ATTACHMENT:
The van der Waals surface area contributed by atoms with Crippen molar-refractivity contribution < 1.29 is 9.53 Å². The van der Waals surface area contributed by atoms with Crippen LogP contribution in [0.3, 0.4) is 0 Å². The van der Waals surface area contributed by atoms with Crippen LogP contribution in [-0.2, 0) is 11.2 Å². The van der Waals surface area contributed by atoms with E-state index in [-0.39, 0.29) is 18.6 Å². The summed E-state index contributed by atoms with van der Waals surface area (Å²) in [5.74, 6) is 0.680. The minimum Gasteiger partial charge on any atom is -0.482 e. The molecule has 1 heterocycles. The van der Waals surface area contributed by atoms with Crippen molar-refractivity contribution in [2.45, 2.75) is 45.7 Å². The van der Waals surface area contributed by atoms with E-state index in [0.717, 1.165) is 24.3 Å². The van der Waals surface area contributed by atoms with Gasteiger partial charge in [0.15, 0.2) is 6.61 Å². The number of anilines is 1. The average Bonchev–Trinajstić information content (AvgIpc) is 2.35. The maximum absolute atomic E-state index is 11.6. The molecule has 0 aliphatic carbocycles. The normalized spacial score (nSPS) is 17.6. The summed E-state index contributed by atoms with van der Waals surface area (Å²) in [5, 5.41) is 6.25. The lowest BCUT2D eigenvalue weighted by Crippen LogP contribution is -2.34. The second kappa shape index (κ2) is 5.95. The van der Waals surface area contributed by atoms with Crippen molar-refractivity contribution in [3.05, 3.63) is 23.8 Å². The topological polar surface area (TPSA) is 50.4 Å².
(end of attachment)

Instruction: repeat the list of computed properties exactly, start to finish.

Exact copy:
The van der Waals surface area contributed by atoms with Crippen molar-refractivity contribution < 1.29 is 9.53 Å². The van der Waals surface area contributed by atoms with Crippen LogP contribution in [0.3, 0.4) is 0 Å². The van der Waals surface area contributed by atoms with Crippen LogP contribution in [-0.2, 0) is 11.2 Å². The van der Waals surface area contributed by atoms with E-state index in [-0.39, 0.29) is 18.6 Å². The summed E-state index contributed by atoms with van der Waals surface area (Å²) in [5.74, 6) is 0.680. The minimum Gasteiger partial charge on any atom is -0.482 e. The molecule has 1 heterocycles. The van der Waals surface area contributed by atoms with Crippen molar-refractivity contribution in [2.45, 2.75) is 45.7 Å². The van der Waals surface area contributed by atoms with E-state index in [0.717, 1.165) is 24.3 Å². The van der Waals surface area contributed by atoms with Gasteiger partial charge in [0.15, 0.2) is 6.61 Å². The number of anilines is 1. The average Bonchev–Trinajstić information content (AvgIpc) is 2.35. The maximum absolute atomic E-state index is 11.6. The molecule has 0 aliphatic carbocycles. The normalized spacial score (nSPS) is 17.6. The summed E-state index contributed by atoms with van der Waals surface area (Å²) in [5, 5.41) is 6.25. The lowest BCUT2D eigenvalue weighted by Crippen LogP contribution is -2.34. The second kappa shape index (κ2) is 5.95. The van der Waals surface area contributed by atoms with Crippen molar-refractivity contribution in [3.05, 3.63) is 23.8 Å². The topological polar surface area (TPSA) is 50.4 Å².